By Megan Poinski
Despite the state’s efforts to remain fiscally sound, Maryland is struggling to avoid the downgrading of its cherished top triple A bond rating due to possible federal budget cuts, State Treasurer Nancy Kopp told the House Appropriations Committee Friday.
“It’s very frustrating because everything you do, everything we do, they agree is top notch,” Kopp said. “But we cannot control the United States Congress.”
In December, Moody’s reassessed Maryland’s rating and maintained its negative outlook – as well as the negative outlooks given to Virginia and New Mexico. According to Moody’s, Maryland has “high concentrations of federal government employment and federal procurement,” and is exposed to the consequences of downsizing and spending cuts.
Kopp told the Appropriations Committee that Moody’s may automatically downgrade Maryland’s bond rating if it decides to downgrade the federal government. She said that the state is trying its hardest to ensure that does not happen.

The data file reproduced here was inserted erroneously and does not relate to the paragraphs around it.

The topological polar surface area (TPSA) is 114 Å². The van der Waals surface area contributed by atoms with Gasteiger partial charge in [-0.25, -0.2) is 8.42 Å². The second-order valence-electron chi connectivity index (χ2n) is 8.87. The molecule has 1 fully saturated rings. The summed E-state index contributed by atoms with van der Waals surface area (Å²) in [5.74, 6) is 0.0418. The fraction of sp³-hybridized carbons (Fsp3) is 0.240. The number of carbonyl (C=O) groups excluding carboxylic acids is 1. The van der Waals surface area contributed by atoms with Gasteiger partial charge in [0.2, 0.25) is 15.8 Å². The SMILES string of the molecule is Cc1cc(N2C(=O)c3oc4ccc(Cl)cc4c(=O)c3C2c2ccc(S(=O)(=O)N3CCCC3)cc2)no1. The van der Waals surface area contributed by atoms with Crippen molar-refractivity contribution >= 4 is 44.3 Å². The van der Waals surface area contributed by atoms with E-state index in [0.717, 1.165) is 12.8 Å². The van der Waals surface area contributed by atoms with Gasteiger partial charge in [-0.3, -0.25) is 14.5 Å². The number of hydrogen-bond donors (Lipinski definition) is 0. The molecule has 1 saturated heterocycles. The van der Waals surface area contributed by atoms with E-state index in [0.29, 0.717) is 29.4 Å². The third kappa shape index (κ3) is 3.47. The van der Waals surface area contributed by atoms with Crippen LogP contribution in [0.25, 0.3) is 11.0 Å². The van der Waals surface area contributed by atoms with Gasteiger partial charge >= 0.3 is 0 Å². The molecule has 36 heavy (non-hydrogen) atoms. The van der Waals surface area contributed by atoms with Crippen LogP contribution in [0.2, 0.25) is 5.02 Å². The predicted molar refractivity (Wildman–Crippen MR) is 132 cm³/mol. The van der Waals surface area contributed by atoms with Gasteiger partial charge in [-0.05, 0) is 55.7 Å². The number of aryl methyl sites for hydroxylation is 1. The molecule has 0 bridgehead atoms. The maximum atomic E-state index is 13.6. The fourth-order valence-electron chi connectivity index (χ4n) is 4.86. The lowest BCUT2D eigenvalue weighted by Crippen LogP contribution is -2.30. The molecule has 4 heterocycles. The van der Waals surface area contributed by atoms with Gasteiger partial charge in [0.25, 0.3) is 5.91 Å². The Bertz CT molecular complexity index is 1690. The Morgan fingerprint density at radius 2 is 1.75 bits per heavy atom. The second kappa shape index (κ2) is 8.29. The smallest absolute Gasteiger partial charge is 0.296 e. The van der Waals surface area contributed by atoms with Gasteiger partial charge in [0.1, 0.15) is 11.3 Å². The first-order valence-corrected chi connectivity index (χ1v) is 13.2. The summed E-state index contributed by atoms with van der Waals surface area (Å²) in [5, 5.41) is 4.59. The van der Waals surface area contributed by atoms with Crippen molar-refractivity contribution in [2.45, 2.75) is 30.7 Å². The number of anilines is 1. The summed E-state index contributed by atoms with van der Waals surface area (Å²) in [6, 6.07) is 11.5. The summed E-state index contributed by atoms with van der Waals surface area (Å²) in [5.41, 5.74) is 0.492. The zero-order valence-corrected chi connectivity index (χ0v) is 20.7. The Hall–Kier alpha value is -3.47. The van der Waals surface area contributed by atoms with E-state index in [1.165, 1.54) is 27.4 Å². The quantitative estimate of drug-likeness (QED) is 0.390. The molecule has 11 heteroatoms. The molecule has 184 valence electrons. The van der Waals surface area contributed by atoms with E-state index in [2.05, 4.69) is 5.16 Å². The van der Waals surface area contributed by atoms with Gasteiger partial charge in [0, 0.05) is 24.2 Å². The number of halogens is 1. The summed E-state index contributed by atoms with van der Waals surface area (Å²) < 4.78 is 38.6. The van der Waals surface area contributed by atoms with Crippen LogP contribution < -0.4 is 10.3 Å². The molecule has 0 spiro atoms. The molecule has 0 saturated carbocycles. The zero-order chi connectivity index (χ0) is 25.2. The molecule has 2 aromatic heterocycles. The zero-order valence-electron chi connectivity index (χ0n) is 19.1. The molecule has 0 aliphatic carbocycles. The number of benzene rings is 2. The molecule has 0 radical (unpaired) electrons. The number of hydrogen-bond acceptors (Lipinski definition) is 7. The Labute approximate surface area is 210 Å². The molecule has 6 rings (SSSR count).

The top bond rating saves the state millions in interest, and is also seen as a symbol of the state financial discipline.
State officials are working to get Moody’s analysts to consider Maryland as its own entity, and if necessary, give the state a higher rating than the federal government. Maryland’s economy is doing well, its work force is diversified, and its education is system is top-notch, state officials point out.
Kopp said that Moody’s analysts are paying close attention to several of the actions Maryland has taken toward more solid future sustainability. Analysts were impressed with pension reforms passed by the General Assembly in 2011. They also were given a detailed tour of the Base Realignment and Closing sites – known as BRAC -- and the jobs it has brought to the state.
“It’s hard going because they seem to think they have an automatic tool,” Kopp said.
When Standard & Poor’s downgraded U.S. Treasury notesin the midst of partisan turmoil last summer about raising the federal debt ceiling, Maryland’s bond rating received a negative outlook. Maryland’s economy is closely tied to that of the federal government, with hundreds of government agencies and thousands of federal employees and contractors within the state.